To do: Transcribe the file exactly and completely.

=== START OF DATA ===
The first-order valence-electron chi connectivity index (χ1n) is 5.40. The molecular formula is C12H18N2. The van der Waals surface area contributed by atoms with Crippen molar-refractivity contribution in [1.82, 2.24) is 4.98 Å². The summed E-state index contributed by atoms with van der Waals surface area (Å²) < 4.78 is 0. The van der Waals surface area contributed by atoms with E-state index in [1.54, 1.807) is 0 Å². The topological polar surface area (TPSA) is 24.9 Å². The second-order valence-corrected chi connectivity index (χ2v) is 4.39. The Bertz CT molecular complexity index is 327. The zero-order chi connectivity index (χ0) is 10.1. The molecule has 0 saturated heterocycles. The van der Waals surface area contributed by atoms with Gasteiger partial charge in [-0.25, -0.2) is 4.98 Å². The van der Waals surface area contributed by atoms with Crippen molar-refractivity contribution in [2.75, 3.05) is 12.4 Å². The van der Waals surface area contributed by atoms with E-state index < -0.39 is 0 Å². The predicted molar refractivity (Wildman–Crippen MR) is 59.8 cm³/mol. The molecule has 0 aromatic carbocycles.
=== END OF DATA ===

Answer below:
The first-order valence-electron chi connectivity index (χ1n) is 5.40. The molecular formula is C12H18N2. The van der Waals surface area contributed by atoms with Crippen molar-refractivity contribution in [1.82, 2.24) is 4.98 Å². The summed E-state index contributed by atoms with van der Waals surface area (Å²) < 4.78 is 0. The van der Waals surface area contributed by atoms with E-state index in [1.54, 1.807) is 0 Å². The topological polar surface area (TPSA) is 24.9 Å². The second-order valence-corrected chi connectivity index (χ2v) is 4.39. The Bertz CT molecular complexity index is 327. The zero-order chi connectivity index (χ0) is 10.1. The molecule has 0 saturated heterocycles. The van der Waals surface area contributed by atoms with Gasteiger partial charge in [-0.25, -0.2) is 4.98 Å². The van der Waals surface area contributed by atoms with Crippen molar-refractivity contribution in [2.75, 3.05) is 12.4 Å². The van der Waals surface area contributed by atoms with E-state index < -0.39 is 0 Å². The predicted molar refractivity (Wildman–Crippen MR) is 59.8 cm³/mol. The molecule has 0 aromatic carbocycles.